On the day in question, the Explorer was otherwise spoken for, so I'm stuck driving home from work in Mr. Ortega's "other" car, an unassuming powder blue Ford Taurus with, alas, no CD player. There are some Leonard Cohen cassette tapes in the console, but I opt for news radio (No disrespect to Mr. Cohen, of course).

As I head home from the snack shop, sun setting behind me, I'm concentrating on a story about a bomb going off at the Atlanta Olympics when I notice blue and red lights behind me. No worries: The police car is in the other lane and heading west, so it must be somebody... WAIT.

Now the police car is making a U-Turn, over the divided highway median, and heading my way. Rural New Mexico rush hour being a bit different than Chicago, it's clear that he's after *me* as I'm the only car around.

I look down at my speedometer: Pretty normal: Needle at "1 o'clock", so, probably, what, 75? I squint to check.

I'm doing 104.
In a 45.

Turns out that the powder-blue "backup car" was, in fact, a Ford Taurus SHO. SHO stood for "Super High Output" engines. (or as we called them back in Chicago, Cop Engines.) Top speed: 145.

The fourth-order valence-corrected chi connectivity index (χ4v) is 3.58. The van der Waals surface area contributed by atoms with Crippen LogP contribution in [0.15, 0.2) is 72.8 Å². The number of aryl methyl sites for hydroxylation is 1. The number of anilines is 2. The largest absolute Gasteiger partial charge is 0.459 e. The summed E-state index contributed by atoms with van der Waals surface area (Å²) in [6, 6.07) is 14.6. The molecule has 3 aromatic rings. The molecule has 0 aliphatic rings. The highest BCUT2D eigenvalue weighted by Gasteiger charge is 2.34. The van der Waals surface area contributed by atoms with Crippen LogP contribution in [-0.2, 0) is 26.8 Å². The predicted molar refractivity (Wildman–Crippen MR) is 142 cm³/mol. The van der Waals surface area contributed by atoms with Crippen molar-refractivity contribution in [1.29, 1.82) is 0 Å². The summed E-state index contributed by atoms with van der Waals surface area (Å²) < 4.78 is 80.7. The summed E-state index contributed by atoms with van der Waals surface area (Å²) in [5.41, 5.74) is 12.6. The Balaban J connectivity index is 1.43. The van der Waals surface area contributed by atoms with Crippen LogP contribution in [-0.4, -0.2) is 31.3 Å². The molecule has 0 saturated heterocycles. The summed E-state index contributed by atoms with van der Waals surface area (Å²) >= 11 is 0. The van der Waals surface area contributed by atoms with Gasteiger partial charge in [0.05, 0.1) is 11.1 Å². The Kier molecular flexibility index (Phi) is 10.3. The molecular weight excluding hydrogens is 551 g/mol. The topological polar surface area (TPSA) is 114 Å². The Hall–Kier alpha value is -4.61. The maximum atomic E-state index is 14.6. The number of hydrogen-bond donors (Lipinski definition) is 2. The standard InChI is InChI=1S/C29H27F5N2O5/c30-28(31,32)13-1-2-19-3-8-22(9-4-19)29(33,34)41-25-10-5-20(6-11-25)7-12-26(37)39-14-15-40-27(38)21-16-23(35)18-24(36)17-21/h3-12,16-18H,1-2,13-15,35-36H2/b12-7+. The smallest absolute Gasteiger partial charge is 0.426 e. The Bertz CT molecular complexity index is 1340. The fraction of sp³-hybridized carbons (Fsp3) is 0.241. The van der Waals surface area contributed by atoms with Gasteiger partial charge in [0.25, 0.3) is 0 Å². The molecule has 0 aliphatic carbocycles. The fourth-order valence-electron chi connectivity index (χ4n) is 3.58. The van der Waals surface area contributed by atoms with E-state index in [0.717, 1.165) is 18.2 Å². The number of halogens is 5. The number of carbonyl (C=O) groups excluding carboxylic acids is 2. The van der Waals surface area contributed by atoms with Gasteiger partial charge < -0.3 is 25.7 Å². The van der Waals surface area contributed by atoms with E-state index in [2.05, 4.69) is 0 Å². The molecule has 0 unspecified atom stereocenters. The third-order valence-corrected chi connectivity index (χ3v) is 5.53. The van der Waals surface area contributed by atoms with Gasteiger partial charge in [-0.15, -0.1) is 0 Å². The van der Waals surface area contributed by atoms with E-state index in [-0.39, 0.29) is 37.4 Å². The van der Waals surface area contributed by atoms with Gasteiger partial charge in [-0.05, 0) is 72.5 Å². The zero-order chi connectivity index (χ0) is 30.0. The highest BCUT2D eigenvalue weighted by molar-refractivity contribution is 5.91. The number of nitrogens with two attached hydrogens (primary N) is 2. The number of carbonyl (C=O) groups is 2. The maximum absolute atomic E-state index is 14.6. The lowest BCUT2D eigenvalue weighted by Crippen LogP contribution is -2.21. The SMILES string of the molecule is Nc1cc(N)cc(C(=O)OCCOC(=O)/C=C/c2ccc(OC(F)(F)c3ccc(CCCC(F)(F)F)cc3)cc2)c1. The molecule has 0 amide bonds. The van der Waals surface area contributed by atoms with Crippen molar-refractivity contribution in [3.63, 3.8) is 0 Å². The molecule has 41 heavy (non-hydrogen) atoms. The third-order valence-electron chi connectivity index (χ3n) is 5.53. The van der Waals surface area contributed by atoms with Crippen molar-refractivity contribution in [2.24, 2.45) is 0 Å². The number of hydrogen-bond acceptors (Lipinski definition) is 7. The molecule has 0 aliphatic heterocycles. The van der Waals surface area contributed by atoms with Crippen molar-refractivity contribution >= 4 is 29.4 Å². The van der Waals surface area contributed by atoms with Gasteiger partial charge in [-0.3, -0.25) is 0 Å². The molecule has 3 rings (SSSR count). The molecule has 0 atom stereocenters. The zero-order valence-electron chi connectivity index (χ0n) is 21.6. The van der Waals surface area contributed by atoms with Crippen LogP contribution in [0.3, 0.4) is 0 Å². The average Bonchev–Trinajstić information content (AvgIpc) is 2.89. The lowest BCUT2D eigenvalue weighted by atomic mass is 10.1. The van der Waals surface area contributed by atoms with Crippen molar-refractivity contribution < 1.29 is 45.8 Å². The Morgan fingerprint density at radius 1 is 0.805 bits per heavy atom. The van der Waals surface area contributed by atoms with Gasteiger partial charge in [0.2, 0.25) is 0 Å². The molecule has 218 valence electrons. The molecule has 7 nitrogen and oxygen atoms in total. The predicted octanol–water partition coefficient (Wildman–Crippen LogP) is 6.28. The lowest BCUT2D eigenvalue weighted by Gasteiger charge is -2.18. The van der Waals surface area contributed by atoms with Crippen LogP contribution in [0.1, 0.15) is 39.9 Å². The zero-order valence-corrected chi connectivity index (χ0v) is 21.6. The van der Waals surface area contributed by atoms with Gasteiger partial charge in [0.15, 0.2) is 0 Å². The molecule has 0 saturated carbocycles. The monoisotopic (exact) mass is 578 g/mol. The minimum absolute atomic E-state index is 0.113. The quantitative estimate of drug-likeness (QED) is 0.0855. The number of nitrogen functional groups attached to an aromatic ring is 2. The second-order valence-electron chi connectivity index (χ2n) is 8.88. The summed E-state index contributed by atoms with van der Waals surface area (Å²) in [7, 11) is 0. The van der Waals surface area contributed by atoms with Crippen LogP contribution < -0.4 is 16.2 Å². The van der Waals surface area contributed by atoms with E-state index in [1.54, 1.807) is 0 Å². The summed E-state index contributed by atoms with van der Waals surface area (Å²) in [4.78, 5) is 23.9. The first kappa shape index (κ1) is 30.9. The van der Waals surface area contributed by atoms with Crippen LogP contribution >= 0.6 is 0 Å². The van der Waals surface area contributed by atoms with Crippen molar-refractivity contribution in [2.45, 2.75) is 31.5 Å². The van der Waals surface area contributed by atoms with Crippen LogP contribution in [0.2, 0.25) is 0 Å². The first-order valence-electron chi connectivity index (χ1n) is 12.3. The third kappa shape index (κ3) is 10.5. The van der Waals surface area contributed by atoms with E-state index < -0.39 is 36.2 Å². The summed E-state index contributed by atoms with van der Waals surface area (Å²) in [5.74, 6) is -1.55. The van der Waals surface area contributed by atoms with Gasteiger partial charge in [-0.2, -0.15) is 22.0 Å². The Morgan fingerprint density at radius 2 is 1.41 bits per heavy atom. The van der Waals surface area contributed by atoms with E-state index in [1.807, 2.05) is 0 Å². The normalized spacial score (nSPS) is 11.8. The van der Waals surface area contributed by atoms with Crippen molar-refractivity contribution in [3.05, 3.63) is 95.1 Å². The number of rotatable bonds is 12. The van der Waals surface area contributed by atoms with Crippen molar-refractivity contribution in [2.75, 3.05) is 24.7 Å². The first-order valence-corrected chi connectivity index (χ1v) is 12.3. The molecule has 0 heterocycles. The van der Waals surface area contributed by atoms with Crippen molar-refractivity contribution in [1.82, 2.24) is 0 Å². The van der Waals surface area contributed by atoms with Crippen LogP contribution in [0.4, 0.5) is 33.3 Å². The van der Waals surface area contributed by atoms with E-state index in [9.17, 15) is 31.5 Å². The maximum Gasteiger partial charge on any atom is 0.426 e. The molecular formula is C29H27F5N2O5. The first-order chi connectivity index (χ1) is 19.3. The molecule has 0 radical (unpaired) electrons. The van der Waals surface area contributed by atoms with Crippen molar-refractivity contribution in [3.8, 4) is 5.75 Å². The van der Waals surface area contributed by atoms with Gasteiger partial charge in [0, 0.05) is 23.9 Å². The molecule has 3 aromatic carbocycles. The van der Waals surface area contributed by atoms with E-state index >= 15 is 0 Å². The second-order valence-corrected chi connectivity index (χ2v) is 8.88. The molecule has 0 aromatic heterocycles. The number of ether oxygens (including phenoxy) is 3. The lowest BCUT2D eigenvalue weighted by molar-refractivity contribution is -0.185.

I pull over.

The police officer, whose own SUV reads "DEA / Border Patrol", walks up slowly, his aviator glasses making him look disconcertingly like Robert Patrick's T-1000 from Terminator 2.

Officer: "I'm not even going to ask you if you know how fast you were going. I'm just going to ask you to come up with an excuse while I go write your reckless driving citation and tell the county jail to make some space."

He saunters back to his truck while I fight off panic. About 5 minutes pass, and he walks back.

"Let's hear it."

Me: "Officer. Honestly, as a kid from the Midwest, the natural beauty of your Southwestern sunset against this mountain skyline had me feeling like I was in a car commercial."